Despite the European Commission saying in January that the “vast majority” of member of EU member states were in favour of allowing remote audits under May's incoming medical device regulations (MDR), doubt has now been cast on their implementation due to resistance among some members.
As a result of a failure to agree a harmonized approach between the notified bodies of different nations, Team-NB, the EU’s notified body association, has withdrawn its position paper regarding remote audits. The paper had been shared last month, but ongoing divergences between different nations meant an agreement was unable to be reached.
Team-NB said in a statement: “It appears that there are differences in the approach between National Competent Authorities. Therefore, at this time, Team-NB is unfortunately unable to finalize and publish its aligned position on the uniform implementation of such remote audits by Notified Bodies.”
“The application of remote audits under MDR and IVDR due to pandemic-related contact and travel restrictions may currently vary across Member States depending on the governance provided by authorities.”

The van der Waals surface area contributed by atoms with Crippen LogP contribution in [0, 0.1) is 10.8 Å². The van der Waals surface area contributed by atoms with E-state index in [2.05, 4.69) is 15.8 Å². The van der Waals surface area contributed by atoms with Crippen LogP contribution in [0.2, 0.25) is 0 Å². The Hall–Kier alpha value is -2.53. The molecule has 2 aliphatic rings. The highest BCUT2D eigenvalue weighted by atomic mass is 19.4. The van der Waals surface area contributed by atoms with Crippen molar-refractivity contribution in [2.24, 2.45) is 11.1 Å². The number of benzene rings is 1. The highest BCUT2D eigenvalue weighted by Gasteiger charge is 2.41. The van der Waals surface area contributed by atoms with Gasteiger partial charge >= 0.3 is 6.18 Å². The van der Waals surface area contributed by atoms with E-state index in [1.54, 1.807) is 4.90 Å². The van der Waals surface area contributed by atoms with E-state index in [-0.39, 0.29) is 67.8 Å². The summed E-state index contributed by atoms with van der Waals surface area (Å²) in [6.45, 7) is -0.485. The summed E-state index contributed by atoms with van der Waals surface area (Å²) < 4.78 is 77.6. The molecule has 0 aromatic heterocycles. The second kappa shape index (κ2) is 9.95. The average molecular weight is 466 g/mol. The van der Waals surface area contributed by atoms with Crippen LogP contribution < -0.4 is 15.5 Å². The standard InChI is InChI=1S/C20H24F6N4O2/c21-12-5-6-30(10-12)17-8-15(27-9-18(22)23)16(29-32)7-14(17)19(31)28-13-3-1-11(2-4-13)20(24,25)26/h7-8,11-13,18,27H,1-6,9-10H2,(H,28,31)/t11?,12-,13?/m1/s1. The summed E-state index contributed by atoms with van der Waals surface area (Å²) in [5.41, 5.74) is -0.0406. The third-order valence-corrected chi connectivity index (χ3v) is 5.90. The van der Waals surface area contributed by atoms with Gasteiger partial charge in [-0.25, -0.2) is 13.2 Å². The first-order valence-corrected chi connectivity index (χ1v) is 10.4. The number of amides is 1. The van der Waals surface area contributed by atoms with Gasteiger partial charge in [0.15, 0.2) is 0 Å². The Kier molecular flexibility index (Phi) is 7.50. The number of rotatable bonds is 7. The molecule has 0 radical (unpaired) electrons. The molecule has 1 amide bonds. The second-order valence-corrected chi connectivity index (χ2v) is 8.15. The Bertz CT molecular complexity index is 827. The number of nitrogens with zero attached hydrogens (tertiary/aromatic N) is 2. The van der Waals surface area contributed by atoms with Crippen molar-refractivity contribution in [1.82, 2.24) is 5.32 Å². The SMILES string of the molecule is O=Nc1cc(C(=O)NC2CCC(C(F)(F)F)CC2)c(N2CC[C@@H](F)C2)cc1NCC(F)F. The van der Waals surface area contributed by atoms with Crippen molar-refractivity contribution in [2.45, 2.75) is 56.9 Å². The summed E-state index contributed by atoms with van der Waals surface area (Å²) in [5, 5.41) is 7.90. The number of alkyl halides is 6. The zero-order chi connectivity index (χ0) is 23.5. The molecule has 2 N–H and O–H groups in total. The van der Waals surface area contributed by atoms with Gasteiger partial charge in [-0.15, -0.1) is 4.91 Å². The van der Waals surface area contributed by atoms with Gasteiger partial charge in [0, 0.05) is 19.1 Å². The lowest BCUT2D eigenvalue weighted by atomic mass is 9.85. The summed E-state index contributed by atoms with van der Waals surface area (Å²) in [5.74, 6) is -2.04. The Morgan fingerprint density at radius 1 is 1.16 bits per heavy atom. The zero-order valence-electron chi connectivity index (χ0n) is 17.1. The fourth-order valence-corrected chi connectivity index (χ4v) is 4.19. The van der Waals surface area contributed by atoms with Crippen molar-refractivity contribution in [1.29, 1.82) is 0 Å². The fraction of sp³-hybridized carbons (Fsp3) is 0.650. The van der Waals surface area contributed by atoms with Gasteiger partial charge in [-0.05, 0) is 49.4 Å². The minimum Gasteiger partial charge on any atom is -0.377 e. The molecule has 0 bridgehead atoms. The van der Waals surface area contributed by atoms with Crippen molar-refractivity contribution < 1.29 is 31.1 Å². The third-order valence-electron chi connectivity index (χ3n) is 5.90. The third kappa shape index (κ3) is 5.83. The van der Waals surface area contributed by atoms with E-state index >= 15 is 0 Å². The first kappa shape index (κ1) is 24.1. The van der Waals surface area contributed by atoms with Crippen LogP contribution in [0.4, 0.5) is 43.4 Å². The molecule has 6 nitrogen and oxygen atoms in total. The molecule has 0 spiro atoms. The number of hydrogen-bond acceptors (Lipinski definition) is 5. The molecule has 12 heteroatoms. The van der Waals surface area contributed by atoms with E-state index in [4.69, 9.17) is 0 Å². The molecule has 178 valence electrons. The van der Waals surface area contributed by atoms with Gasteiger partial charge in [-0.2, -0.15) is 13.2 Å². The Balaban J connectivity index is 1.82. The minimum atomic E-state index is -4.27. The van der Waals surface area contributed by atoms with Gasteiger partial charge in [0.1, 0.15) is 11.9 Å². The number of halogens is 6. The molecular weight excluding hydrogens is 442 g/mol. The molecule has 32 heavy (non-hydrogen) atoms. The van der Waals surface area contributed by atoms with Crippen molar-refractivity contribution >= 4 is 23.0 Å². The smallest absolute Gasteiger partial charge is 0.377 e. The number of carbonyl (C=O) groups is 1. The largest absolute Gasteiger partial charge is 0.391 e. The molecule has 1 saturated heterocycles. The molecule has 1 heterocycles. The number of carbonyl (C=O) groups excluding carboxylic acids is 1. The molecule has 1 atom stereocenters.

Calls for remote audits to be authorised have arisen due to the continuing difficulty of arranging in-person audits during the ongoing COVID-19 pandemic. Concerns were raised that an insistence on in-person audits would disrupt supply due to the precautions required.
Despite initially resisting calls, the European Commission gave the go-ahead to remote audits due to evidence of their reliability and safety and in light of continuing COVID-19 restrictions.
MDR is due to come into effect from May 2021, with in vitro diagnostic regulations (IVDR) set to follow in May 2022.